Basingstoke, Hampshire
    <<<<<<<<<<<hugs>>>>>>>>>>>
     
  10. AliceA

    AliceA Registered User

    May 27, 2016
    2,413
    Love and hugs, Alice x
     
  11. Guzelle

    Guzelle Registered User

    Aug 27, 2016
    394
    Sheffield
    It is a very lonely road. We go out but hardly ever talk to anyone as he cannot keep up with conversations and he is also deaf.

    I’m sorry you don’t get to see your daughter much, just having someone to talk to who understands makes a lot of difference.
     
  12. maryjoan

    maryjoan Registered User

    Mar 25, 2017
    1,318
    Female
    South of the Border
    The loneliness is horrible, isn't it? His daughter came down this weekend for the first time in a year - she never once asked how her Dad was, and when I tried to say something, she just talked over me..... in my head, if she doesn't come back for another year, it will be too soon.
    I went to the Dr on Friday about my knees, and she said it was time to start looking at other solutions regarding OH. She mentioned Shared Lives as a starting point.
    I phoned them up this morning and they were very kind. As we cannot self fund they said to ring social services for a referral.
    That is easier said than done - I rang off and on all afternoon, and could not even get an answer to the call. Just got the message they were busy, and to ring off and try again..... good job it was not an emergency !!!

    Oh well, tomorrow is another day I suppose - a day of trying to work, and constantly being interrupted by himself, wanting things, wants reassurance, wanting to play scrabble, asking endless questions over and over and over..... you all know what it is like.

    The wind is picking up now as Storm Gareth makes himself felt. Our Christmas tree grows in a large pot, it fell over yesterday and smashed the pot. I threatened it this morning as I chained it to the railings by the front step. I told the Christmas tree if it flipping well blew over again, I would dig a hole and plant it in the back garden where it could whistle for fairy lights next Christmas - made me smile - but who on earth talks to a very un handsome Christmas tree like ours - shows you where dementia puts you - be even worse if the tree answered me........ just checked him, the tree that is, he is still in place.!!
     
  13. Francy

    Francy Registered User

    Dec 3, 2018
    70
    Female
    Co Down
    It's not just the loneliness there are so many other problems and having no one to talk to and share worries and fears, it's like being the only one out on a huge ocean fighting the elements. We most of us seem to find solace in the wee small hours on this site as most of us don't have the luxury of a good night's sleep. Me, I either go from no sleep to totally passing out unconscious, thankfully JH hasn't done any wondering yet, but maybe that's still to come. I value this time in the morning as it's the only quiet time I have, it's then that I cry to ease my pain and sorrow, like many of you I desperately want to go somewhere peaceful and quiet and lick my wounds.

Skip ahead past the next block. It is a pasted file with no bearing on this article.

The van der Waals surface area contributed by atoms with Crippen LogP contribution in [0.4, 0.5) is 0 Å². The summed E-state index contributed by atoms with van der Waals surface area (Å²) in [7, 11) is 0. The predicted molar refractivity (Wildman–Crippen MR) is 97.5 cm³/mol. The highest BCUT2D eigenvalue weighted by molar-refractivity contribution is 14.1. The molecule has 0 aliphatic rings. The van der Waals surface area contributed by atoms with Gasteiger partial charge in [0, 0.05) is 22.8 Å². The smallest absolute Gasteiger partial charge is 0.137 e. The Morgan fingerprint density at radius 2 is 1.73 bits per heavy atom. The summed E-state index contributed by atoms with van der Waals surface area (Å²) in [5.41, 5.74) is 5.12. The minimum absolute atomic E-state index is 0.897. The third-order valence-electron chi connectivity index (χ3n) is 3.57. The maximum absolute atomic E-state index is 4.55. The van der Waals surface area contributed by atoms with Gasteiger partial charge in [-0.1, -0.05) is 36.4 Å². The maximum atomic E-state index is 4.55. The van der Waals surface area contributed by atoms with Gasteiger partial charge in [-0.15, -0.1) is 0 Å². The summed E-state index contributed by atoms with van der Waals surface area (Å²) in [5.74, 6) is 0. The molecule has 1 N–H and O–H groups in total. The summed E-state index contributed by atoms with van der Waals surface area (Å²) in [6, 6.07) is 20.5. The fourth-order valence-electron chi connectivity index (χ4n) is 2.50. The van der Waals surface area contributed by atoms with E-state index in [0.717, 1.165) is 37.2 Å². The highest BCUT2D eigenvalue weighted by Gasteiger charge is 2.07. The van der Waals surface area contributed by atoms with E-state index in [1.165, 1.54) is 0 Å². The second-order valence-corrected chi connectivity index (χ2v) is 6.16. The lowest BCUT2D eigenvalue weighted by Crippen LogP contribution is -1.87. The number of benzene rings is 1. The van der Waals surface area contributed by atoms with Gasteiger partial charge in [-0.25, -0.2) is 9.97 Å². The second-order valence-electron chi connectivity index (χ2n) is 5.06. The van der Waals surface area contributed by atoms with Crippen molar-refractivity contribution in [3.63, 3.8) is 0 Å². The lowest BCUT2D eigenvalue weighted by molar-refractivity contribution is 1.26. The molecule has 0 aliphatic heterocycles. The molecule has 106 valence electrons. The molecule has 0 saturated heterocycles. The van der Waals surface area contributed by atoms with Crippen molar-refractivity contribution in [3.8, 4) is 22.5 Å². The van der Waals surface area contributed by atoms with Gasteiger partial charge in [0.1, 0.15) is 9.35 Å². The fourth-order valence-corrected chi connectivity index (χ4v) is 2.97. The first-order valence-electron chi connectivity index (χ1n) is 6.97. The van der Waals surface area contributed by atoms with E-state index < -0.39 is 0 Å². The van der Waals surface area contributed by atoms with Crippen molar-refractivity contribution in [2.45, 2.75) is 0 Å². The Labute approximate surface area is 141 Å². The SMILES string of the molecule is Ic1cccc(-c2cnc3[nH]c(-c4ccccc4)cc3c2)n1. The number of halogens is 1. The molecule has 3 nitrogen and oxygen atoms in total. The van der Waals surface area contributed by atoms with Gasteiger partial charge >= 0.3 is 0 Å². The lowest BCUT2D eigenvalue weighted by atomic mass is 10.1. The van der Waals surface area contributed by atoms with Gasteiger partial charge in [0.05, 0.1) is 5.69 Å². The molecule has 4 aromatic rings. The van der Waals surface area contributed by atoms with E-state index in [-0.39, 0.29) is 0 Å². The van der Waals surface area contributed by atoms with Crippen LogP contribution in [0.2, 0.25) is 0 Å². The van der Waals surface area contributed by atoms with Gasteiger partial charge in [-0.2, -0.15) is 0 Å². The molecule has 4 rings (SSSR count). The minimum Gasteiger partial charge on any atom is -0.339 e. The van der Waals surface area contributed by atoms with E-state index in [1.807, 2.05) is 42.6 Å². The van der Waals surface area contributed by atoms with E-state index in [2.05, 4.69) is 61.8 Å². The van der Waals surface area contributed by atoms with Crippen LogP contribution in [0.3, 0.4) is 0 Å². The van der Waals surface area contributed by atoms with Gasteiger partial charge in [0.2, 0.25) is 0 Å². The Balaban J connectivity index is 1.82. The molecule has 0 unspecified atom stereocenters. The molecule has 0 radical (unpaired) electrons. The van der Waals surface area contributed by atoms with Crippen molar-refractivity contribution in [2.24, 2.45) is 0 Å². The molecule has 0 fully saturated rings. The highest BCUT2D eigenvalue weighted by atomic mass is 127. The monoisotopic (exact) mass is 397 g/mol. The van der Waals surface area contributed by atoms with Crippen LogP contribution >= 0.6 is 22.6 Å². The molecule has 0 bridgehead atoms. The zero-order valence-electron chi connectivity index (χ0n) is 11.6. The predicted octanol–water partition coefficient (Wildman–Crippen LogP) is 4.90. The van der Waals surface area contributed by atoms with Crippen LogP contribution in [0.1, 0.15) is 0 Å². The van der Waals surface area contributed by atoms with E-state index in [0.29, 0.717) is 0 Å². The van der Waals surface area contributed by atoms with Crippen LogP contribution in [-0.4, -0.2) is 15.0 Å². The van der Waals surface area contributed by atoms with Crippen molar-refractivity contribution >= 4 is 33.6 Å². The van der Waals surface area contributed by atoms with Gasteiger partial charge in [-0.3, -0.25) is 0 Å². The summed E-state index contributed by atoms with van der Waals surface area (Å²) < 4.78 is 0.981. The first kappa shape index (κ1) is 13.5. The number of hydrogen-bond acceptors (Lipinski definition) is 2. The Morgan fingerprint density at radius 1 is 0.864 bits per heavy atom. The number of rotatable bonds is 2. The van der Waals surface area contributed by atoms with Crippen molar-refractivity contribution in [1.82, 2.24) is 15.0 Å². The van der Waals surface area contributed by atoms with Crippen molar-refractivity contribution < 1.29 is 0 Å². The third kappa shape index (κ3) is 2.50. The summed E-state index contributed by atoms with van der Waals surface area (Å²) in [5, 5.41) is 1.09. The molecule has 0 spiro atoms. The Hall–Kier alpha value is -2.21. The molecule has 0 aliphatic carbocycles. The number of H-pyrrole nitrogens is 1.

14. bmca

    bmca Registered User

    Nov 11, 2018
    29
     
  15. bmca

    bmca Registered User

    Nov 11, 2018
    29
    Ha Ha! Loved the Christmas tree story. It's just how most of us survive this awful struggle. Sometimes, it's all so surreal, you wonder that if you were being watched by a phyciatrist you would be sectioned.
     
  16. AliceA

    AliceA Registered User

    May 27, 2016
    2,413
    That is an idea, three meals a day and no house work!
     
  17. maryjoan

    maryjoan Registered User

    Mar 25, 2017
    1,318
    Female
    South of the Border
    Excellent, lets go for it!!!!
    I have been ringing Social Services off and on yesterday and today - can't even get as far as the phone being answered. Just get the message that 'if the phones are busy, ring back later' - good job it's not an emergency - perhaps they are all away on holiday......
     
  18. Starbright

    Starbright Registered User

    Apr 8, 2018
    427
    Female
    @AliceA ..love it I’m in Alice....hope your now recovered from your hospital visit ...hugs A x
     
  19. Starbright

    Starbright Registered User

    Apr 8, 2018
    427
    Female
    @maryjoan ...I bet that poor Christmas tree is holding on fast just in case you put him in a hole . A x
     
  20. maryjoan

    maryjoan Registered User

    Mar 25, 2017
    1,318
    Female
    South of the Border
    He certainly is ! He has had an adventurous life so far. When moving house my OH ( pre dementia) stuffed him and his pot into the car, leaving the boot open - we had many strange looks as it was not Christmas Tree season - and stranger looks when turning a corner the tree went in one direction and the car in another !
     

Share This Page

  1. This site uses cookies to help personalise content, tailor your experience and to keep you logged in if you register.
    By continuing to use this site, you are consenting to our use of cookies.
  1. This site uses cookies to help personalise content, tailor your experience and to keep you logged in if you register.
    By continuing to use this site, you are consenting to our use of cookies.